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Lessons we can learn from the creator of Peter Rabbit


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An artist, an environmentalist, and a very astute businesswoman: Beatrix would have been more at home in a modern laboratory than a Victorian drawing room.

The 28th of July marked 153 years since the birth of one of the world’s best loved children’s writers. Her rebellious little rabbit in his blue coat has become one of the most iconic figures of children’s literature, and the franchise continues to grow with the release of new films and merchandise. 

The books themselves may educate children on the dangers of not listening to their mother or eating too much lettuce, however there is a great deal that adults can learn about life and how to live it from this extraordinary woman.

Image credit: Plum Skins via Flickr

Be brave.

"We cannot stay home all our lives, we must present ourselves to the world and we must look upon it as an adventure." She challenged the expected path of a wealthy Victorian woman, and was not content with the idea of marriage and society life.

Beatrix was inspired by nature and animals: her passion for her subject matter was intensified by her studies in art, literature, and science. She developed a deep interest in fungi and presented a paper to the Linnean Society, but because she was female and an amateur her theories were rejected. Never be afraid to try new things or follow your interests, and explore your own passions without waiting for the approval of others. 

Keep trying.

The original Peter Rabbit books were rejected by six publishers before Beatrix decided to publish the books herself. An initial run of two hundred and fifity books proved so popular amongst Beatrix’s friends and family that Frederick Warne Publishing revised their initial rejection and took over the publishing of her future books. Today more that one million copies of the little books have been sold worldwide. Proof that perseverance, determination and self belief really do pay off.

Be kind to animals and the environment.

Beatrix’s ensured the conservation of Herdwick sheep and the protection of land in the Lake District from developers. Her independent wealth allowed her to on her death bequeath 15 farms and over 4,000 acres of land to the National Trust, so that future generations could enjoy their beauty. Beatrix was concerned about the impact that humans were having on the natural world long before the phrase ‘climate change’ had ever been thought of. Take responsibility for your impact on the natural world; find a cause and be passionate about it.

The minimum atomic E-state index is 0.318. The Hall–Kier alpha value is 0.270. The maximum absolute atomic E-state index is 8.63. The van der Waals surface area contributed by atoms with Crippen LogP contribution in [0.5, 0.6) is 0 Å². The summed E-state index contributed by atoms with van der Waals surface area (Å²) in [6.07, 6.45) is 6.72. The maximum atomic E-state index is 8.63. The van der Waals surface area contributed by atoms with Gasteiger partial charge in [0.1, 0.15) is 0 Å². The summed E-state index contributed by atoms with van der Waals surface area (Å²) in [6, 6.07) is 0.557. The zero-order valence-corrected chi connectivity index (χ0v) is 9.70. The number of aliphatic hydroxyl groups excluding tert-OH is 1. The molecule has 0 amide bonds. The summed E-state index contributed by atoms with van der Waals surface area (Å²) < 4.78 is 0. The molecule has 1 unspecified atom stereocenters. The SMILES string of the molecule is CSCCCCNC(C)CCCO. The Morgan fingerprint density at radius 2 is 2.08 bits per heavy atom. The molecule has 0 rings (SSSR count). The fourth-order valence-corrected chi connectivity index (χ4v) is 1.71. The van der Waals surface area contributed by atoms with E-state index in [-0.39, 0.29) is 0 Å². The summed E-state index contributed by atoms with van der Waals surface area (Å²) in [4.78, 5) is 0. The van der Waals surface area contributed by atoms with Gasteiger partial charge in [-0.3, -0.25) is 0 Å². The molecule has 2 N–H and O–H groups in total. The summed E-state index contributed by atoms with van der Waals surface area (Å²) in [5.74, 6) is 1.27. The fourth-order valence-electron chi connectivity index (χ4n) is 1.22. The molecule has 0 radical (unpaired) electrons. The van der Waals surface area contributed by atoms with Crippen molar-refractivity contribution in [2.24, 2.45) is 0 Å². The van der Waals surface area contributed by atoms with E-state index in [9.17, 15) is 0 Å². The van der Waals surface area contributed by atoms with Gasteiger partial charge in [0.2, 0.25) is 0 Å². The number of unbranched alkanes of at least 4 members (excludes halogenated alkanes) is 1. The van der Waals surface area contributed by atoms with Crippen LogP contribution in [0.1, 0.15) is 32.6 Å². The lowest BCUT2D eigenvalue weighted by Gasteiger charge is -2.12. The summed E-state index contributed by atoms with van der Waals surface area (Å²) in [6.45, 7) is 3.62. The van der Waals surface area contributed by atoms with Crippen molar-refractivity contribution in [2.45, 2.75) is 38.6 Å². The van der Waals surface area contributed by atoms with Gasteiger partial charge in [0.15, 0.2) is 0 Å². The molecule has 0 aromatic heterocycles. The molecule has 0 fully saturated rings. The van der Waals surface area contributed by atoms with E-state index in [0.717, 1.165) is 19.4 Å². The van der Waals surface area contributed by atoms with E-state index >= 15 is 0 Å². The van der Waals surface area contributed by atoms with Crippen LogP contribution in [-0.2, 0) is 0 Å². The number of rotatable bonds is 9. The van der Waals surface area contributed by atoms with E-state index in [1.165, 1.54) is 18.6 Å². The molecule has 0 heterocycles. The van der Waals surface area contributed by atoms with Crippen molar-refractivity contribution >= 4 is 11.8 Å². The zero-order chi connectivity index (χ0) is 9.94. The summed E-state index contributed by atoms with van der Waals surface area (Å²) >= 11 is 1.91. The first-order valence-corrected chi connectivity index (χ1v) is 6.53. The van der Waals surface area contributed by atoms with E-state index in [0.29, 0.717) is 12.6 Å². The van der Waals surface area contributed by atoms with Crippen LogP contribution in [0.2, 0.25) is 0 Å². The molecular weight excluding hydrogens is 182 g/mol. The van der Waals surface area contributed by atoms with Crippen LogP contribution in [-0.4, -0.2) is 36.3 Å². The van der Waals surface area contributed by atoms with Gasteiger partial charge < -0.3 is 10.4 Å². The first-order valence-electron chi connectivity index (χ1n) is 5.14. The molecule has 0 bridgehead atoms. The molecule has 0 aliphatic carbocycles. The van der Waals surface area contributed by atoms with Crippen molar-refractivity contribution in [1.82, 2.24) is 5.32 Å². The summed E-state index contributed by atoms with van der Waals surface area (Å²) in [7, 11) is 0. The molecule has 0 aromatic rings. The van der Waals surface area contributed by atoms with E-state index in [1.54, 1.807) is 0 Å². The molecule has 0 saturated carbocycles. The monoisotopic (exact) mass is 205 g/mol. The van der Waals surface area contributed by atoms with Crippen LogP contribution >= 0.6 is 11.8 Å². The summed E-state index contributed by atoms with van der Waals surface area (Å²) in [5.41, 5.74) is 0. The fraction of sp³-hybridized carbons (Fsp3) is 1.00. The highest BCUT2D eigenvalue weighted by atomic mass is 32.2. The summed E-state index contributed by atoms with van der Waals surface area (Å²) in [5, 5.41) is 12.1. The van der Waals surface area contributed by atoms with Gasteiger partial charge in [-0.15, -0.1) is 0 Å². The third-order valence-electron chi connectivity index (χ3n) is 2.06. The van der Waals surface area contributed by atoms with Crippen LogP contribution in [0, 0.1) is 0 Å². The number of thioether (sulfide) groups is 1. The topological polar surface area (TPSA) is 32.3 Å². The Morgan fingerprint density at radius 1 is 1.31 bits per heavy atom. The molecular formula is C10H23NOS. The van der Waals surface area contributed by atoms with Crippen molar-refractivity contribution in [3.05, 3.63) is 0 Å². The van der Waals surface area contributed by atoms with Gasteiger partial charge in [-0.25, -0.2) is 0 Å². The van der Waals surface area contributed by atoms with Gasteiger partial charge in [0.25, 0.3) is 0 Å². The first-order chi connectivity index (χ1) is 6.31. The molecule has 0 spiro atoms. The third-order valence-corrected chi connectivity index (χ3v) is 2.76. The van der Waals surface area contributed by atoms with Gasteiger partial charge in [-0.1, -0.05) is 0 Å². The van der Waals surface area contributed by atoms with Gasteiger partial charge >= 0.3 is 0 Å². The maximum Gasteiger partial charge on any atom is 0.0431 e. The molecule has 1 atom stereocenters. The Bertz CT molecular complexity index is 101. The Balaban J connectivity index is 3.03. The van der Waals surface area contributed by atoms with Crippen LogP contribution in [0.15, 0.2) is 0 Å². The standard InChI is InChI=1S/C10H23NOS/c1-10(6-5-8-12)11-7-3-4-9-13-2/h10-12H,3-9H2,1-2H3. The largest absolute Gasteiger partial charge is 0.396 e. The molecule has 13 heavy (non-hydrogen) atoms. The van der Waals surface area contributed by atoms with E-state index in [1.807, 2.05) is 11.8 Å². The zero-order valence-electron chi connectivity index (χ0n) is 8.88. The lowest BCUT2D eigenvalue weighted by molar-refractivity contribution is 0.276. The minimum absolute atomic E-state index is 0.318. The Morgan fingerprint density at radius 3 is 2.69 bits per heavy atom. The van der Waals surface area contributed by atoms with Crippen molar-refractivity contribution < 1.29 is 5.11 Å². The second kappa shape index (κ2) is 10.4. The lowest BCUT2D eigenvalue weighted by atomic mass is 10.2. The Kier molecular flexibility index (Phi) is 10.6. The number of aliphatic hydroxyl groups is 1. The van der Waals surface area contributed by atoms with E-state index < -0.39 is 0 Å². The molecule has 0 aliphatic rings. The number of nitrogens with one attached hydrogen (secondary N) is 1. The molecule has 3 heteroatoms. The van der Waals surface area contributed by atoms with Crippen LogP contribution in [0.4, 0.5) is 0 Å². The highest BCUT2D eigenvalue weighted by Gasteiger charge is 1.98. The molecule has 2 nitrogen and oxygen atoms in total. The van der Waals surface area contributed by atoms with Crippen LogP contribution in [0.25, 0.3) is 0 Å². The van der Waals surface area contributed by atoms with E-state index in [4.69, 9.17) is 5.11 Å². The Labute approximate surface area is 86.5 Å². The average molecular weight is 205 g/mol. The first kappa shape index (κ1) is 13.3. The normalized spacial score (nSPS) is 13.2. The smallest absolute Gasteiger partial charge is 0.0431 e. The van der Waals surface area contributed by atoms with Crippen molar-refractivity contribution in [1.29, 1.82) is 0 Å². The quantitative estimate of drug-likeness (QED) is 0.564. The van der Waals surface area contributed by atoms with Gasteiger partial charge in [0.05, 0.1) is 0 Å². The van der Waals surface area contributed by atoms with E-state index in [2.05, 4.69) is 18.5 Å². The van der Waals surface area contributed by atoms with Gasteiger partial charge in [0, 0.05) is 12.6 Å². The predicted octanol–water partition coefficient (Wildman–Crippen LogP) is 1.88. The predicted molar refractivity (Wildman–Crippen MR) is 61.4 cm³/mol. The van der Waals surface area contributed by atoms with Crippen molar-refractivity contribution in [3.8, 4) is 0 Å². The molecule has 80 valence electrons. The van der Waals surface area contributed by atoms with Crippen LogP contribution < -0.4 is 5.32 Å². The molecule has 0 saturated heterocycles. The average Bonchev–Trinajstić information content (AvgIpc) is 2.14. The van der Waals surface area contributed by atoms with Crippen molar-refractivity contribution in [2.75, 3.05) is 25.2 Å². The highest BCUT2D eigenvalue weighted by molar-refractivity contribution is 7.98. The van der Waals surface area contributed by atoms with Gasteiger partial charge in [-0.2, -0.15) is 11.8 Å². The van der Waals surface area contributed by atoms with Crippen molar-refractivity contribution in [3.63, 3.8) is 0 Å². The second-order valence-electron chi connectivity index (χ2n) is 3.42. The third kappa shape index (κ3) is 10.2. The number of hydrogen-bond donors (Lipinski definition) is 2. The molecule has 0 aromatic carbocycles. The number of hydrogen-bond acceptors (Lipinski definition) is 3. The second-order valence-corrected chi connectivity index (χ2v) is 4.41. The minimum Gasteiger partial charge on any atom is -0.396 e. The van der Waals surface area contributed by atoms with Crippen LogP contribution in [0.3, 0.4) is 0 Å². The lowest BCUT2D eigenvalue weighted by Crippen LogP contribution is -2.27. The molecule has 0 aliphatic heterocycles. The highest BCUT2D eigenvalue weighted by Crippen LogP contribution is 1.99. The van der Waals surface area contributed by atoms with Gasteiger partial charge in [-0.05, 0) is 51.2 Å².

Visualise through difficulty.

"Thank God I have the seeing eye that is to say, as I lie in bed I can walk step by step on the fells and rough land seeing every stone and flower and patch of bog and cotton pass where my old legs will never take me again."

Visualisation and meditation are core ideas running through self-help books, and are used by athletes and CEO’s the word over. Beatrix was doing these things long before they were fashionable in the Western world. Visualisation is concentrated dreaming. It’s mind over matter. It’s constructing life from a space inside our brains and allowing us to imagine and then strive to achieve, as Beatrix did, our wildest dreams.

Quietly believe there is a great power.

'Work towards all things for good, behave yourself and never mind the rest.' With little time for organised religion, Beatrix believed that extreme views only led to conflict and difficulty. In our challenging modern climate, heading her advice can only make the world a kinder, more tolerant place to live.

Be original.

Beatrix did not attend school and always felt that a formal education would have limited her creativity. She was an entirely self-taught artist and consequently developed her own unique style. Schools and universities teach a national curriculum. Students leave with qualifications; the same ones that everyone else has achieved from studying the same content. Beatrix would tell us to follow our own path. Be yourself; develop what makes you, you. 

Don’t lose your child-like spirit.

Beatrix created a magical world where animals wore clothes, talked and had adventures. It's an escape into the world of the imagination. As adults it’s easy to take ourselves and our busy lives too seriously. Never lose interest and enthusiasm in the everyday and see the magic in the ordianary – carry the spirit of a child within you always.

And finally...

Seize opportunity to do good.

A rebel with a cause, Beatrix was determined to make something meaningful of her life. The creatures in her books are constantly breaking rules, escaping from dangers and refusing to conform to the stereotypes of their species. Beatrix lived her life in the same way; shunning repressive Victorian values, publishing books, buying farms and living a worthwhile life full of purpose. She left behind a legacy that will delight children and inspire adults for years to come.  

Lead image credit: Plum Skins via Flickr

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